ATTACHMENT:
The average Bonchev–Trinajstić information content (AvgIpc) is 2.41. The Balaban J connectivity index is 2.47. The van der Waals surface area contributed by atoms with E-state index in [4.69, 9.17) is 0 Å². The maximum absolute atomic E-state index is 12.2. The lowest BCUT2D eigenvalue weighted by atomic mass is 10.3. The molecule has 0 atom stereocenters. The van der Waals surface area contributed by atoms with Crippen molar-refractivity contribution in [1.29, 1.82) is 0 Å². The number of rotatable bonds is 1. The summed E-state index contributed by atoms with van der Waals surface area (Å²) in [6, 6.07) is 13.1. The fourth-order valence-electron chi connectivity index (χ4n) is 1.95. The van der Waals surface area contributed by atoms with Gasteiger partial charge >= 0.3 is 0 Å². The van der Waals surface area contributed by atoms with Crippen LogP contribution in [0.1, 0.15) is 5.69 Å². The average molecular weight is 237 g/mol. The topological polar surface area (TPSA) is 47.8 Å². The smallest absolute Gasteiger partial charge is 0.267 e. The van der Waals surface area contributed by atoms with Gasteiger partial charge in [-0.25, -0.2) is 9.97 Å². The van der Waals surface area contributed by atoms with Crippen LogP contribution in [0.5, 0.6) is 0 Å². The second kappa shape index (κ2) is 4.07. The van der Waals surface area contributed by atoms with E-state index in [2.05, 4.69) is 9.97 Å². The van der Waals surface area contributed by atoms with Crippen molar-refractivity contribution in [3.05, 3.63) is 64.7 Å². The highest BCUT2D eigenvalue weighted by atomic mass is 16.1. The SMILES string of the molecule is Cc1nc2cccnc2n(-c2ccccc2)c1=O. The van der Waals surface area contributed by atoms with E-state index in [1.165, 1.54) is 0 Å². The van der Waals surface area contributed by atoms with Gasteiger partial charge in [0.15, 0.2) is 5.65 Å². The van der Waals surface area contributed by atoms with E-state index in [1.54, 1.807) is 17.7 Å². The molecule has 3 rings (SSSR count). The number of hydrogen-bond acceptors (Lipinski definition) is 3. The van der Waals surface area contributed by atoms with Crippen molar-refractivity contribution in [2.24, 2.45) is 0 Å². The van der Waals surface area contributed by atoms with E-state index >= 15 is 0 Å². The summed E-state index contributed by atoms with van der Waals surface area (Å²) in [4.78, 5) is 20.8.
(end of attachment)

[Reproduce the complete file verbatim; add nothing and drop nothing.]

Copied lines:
The average Bonchev–Trinajstić information content (AvgIpc) is 2.41. The Balaban J connectivity index is 2.47. The van der Waals surface area contributed by atoms with E-state index in [4.69, 9.17) is 0 Å². The maximum absolute atomic E-state index is 12.2. The lowest BCUT2D eigenvalue weighted by atomic mass is 10.3. The molecule has 0 atom stereocenters. The van der Waals surface area contributed by atoms with Crippen molar-refractivity contribution in [1.29, 1.82) is 0 Å². The number of rotatable bonds is 1. The summed E-state index contributed by atoms with van der Waals surface area (Å²) in [6, 6.07) is 13.1. The fourth-order valence-electron chi connectivity index (χ4n) is 1.95. The van der Waals surface area contributed by atoms with Gasteiger partial charge >= 0.3 is 0 Å². The van der Waals surface area contributed by atoms with Crippen LogP contribution in [0.1, 0.15) is 5.69 Å². The average molecular weight is 237 g/mol. The topological polar surface area (TPSA) is 47.8 Å². The smallest absolute Gasteiger partial charge is 0.267 e. The van der Waals surface area contributed by atoms with Gasteiger partial charge in [-0.25, -0.2) is 9.97 Å². The van der Waals surface area contributed by atoms with Crippen LogP contribution in [0.5, 0.6) is 0 Å². The second kappa shape index (κ2) is 4.07. The van der Waals surface area contributed by atoms with E-state index in [2.05, 4.69) is 9.97 Å². The van der Waals surface area contributed by atoms with Crippen molar-refractivity contribution in [3.05, 3.63) is 64.7 Å². The highest BCUT2D eigenvalue weighted by atomic mass is 16.1. The SMILES string of the molecule is Cc1nc2cccnc2n(-c2ccccc2)c1=O. The van der Waals surface area contributed by atoms with E-state index in [1.165, 1.54) is 0 Å². The van der Waals surface area contributed by atoms with Gasteiger partial charge in [0.15, 0.2) is 5.65 Å². The van der Waals surface area contributed by atoms with E-state index in [1.54, 1.807) is 17.7 Å². The molecule has 3 rings (SSSR count). The number of hydrogen-bond acceptors (Lipinski definition) is 3. The van der Waals surface area contributed by atoms with Crippen molar-refractivity contribution in [2.24, 2.45) is 0 Å². The van der Waals surface area contributed by atoms with E-state index >= 15 is 0 Å². The summed E-state index contributed by atoms with van der Waals surface area (Å²) in [4.78, 5) is 20.8.